@thornburyscott was also quick to jump on the fact that tech doesn’t correct writing, “nor give-at-the-point-of-need feedback on meaning.” @ElkySmith proposed that this was just a matter of time, though @cioccas was less optimistic: “I’ve seen tech that tries & if that’s the future I’m worried.” @forstersensei felt that edtech could still assist, nonetheless, and suggested trying Kaizena for providing oral feedback on writing (according to @trylingual there is a plug-in for Google Docs that does the same).
@IH_Barcelona also suggested that if the problem is getting feedback from learners, then Google forms is a “brilliant, easy, useful” solution.
I’m not sure motivation and engagement are the same thing but for the purposes of this Twitter chat, they were certainly closely intertwined.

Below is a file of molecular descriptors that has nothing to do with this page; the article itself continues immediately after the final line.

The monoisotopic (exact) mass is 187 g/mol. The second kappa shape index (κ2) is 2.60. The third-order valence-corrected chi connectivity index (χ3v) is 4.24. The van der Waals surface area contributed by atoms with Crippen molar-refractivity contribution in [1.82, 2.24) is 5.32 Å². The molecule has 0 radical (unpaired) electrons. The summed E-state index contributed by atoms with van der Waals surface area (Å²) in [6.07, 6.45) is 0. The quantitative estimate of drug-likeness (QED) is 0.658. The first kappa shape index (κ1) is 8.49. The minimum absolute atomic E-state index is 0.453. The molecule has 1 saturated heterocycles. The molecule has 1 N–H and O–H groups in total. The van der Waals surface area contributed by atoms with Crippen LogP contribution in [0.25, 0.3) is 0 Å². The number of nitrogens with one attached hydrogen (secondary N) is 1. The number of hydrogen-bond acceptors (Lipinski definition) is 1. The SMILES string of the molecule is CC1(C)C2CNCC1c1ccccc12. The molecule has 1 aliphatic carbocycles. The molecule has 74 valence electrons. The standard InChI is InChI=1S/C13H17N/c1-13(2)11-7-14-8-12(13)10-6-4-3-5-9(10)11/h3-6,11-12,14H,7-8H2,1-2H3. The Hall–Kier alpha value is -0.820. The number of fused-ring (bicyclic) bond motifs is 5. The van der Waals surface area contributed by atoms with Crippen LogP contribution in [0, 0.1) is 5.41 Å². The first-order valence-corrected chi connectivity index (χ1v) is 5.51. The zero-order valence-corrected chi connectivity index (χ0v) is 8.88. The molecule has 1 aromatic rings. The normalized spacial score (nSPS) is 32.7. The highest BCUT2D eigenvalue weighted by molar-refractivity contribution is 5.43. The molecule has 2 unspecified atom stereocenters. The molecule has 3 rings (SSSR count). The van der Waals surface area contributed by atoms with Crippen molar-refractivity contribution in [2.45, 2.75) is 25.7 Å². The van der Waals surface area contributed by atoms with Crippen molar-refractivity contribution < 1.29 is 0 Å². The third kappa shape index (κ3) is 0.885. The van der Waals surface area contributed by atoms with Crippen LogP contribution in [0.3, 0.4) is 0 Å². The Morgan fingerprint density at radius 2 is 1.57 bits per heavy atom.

Tech is engaging – but where’s the evidence?
@Shaunwilden started off with: “I’m not sure if it is a problem per se but [tech] definitely helps engage sts.” @Innov8rEduc8r agreed: “Engagement was sky high with tech for my sts. And desire to improve pronunciation, grammar was also high.”
@thornburyscott wasn’t willing to take this as evidence: “If technology engages learners, where is the proof? Questionnaires (Do you like using mobiles in class?) are unreliable . . . Better to assess motivation by degree of attention, time-on-task. Evidence is not good . . . I’d just love to see some evidence that students are more engaged.”
There were many responses:
- “My proof would be watching lessons before and after” (@Shaunwilden)
Where’s the evidence that ANY tool is engaging?
@TomTesol set the cat among the pigeons by drawing an analogy with textbooks: “Where’s the proof that textbooks engage learners?“
@thornburyscott was quick to respond: “Textbooks don’t engage learners either. Other learners do. And teachers.”